We’ve flip from being a very mature troop to a very young troop. We don’t have as many Scouts over 16 as we have enjoyed over the last few years and we have a group of 13-14 year olds that we are striving diligently to “grow-them-up” so they can take on bigger challenges. However, at this age, they are still kids that are in the maturation process and experience is the best teacher.

The JASM with the previous leadership was used more of a ceremonial manner given to a Scout that had made Eagle that was about to age out. We are discussing using this for Scouts that have first been an SPL to encourage the younger Scouts that are nearing 16 to want to take on the SPL and ASPL role. We have such few scouts over 16 that have already been SPL and a few that don’t want the job that we are always exploring ways to encourage the desire to take on a leadership role.

We agree the role of JASM has to have something more than ceremonial. We don’t like titles that have no meaning.

I hope this discussion continues. Good topic.

The copy I have said Scoutmaster or his designate. I know in our Boys troop I am the Assist Scout Master in charge of Scout Advancement. Because of everyone’s work, I end up doing the majority of the Scout Master Conf. This has been thru 3 Scout Masters. I am what they are calling a lifer. My Eagle is 19 now and my Little One is 9. So I have at least 9 more years in the troop. (Really I will do something till the turn off the lights.) As for our Girls troop, I am advancement chair and helping the Scout Master to refine how he does SMC. Lol, and I am learning on the job about Boards of Review. Think I got it handled.
It is all about the Scouts. If they are progressing, learning, and can then teach younger scouts while living the ideals, we have done our job.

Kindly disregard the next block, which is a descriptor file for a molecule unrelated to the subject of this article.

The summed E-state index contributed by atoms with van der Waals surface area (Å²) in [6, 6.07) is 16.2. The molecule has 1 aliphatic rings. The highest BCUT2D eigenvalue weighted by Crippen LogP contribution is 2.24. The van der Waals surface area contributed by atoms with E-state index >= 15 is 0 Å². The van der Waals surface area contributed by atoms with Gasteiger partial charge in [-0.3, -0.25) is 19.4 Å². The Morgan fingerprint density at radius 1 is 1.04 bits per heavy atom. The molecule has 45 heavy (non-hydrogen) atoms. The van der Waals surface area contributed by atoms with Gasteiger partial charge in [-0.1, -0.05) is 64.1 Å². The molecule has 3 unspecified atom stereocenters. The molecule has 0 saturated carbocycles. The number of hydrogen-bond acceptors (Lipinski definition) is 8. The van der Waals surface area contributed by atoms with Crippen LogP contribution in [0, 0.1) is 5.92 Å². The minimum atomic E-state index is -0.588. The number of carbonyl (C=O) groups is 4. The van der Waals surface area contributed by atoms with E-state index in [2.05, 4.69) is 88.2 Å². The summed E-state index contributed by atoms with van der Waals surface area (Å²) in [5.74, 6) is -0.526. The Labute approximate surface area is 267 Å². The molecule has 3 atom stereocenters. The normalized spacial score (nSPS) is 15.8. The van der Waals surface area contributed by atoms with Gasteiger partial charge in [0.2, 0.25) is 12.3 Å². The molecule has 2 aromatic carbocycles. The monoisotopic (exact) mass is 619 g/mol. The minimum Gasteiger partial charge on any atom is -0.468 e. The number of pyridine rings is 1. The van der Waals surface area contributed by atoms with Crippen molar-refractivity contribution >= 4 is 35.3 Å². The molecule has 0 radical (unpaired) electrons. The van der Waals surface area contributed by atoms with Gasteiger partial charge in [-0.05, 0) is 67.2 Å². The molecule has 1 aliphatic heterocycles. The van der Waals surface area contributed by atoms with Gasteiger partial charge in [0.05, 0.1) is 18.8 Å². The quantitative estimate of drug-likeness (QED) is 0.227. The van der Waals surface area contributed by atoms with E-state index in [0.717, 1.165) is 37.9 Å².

Copy of what? Could you please be more specific? Title, year printed, and page number?

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The 2019 Guide to Advancement, section on pg 28 says the SM can designate an ASM to conduct Scoutmaster Conferences. It explicitly excludes JASMs (limits to ASMs at least 21 years old) and clearly implies that delegating this responsibility should be a rare exception.

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Steve, thank you for answering the Scoutmaster conference question.

legacytp, have we answered all your questions?

What exactly is the role of a JASM (especially in a large troop of 100+ scouts)? Here are a couple specific questions:

  • Are they a mentor to the SPL (especially if they are a veteran leader)?
  • Should they attend the PLC or ASM meeting (or attend both and act as the representative of the other group)?
  • Can they conduct a Scoutmaster Conference with younger scouts (who they aren’t friends with)?
  • Should they conduct the ILST at the beginning of each term (especially if they are an NYLT Staff Member)?
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It used to be, before we had Troop Guides and Instructors, the JASM made a lot more sense. But your SPL should treat them as young leaders to fill in gaps. They really are intended to assist the SM. So, although they can’t do formal scoutmaster conferences, they may be able to give many scouts sound advice.


@Qwazse that’s good advice, our younger scouts were more comfortable asking questions to our JASM (who’s now a full-fledged ASM in the troop) instead of the adult ASMs or Scoutmaster. Especially questions that they should have known the answers to…


I did read you all’s comments. I work at a scout shop and one of our customers asked me the other day if he can make a very responsible and mature 15.5 year old eagle scout JASM or if the age listed in the literature is set in stone. (I have more experience on the committee side.)
I am one that tends to follow all BSA guidelines but what is you all’s take on that?

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In the situation of a scout that is 15.5, Eagle, and very responsible persobally would say that It’s fine. I think at that point it should be at the decision of the unit leadership to allow it if he’s working a couple months of his 16th.